Many types of popular sports fish found in the Great Lakes remain so heavily contaminated by industrial chemicals such as dioxins, PCBs, and methyl mercury that they are unfit for human consumption, says a report released Thursday by Environmental Defence, a Toronto-based conservation group.
The report says that while there have been reductions in contaminants in parts of the Great Lakes, severe problems remain, particularly for fish caught in Lake Ontario, where there has been a marked rise in the number of advisories recommending reduced fish consumption. Contamination levels are also worrisome in Lake Huron and many areas with unsafe-to-eat fish remain in Lake Erie and even Lake Superior, the least polluted of the Great Lakes.
The fish species reviewed included coho salmon, rainbow trout, walleye, pike, and lake trout.
”The trends in fish consumption advisories clear indicate that the lakes continue to be polluted to such an extent that human health is threatened,” it said, calling for steps to significantly reduce pollution emissions in the Great Lakes basin and deal with the continuing legacy of dangerous chemicals, such as PCBs, once used electrical equipment but banned in 1970s. Even though PCBs have not been used for decades, they are still being found in some fish at unsafe levels.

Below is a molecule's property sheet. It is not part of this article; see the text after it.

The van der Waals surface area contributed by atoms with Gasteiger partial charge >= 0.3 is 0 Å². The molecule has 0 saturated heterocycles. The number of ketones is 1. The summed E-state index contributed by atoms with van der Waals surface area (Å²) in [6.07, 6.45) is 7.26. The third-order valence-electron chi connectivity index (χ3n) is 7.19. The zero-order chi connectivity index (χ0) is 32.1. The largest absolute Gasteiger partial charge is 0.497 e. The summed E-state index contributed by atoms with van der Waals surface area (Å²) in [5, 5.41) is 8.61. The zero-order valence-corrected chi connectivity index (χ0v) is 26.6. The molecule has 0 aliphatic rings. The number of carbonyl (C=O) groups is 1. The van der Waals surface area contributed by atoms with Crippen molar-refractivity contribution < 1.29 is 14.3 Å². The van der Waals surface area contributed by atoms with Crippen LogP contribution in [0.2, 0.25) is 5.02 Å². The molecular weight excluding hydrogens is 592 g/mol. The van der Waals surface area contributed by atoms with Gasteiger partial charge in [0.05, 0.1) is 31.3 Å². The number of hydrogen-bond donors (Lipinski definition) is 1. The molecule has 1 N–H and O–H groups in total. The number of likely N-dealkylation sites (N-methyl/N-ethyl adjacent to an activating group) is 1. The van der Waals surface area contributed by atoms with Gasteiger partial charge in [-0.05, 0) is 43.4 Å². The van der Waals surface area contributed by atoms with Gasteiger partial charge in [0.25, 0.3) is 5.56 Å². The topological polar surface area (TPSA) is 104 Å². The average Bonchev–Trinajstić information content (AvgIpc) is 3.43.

The report was based on a comparison of Ministry of Environment recommendation on the safety of various types of fish issued in 2005, and another released earlier this year.
About five million kilograms of industrial pollutants are being released directly into he lakes, according to the report.
Although fish are a food source high in protein and many health experts recommend regular consumption of them, the report said it did not want to discourage people from eating fish but wanted to highlight the need for continuing action to reduce discharges of harmful chemicals into the water.
”Fish advisories due to damaging levels of toxic contamination in Great Lakes fish serve as a potent warning that to safeguard the Great Lakes as a vital resource and international treasure, we must dramatically reduce pollution in the basin,” it said.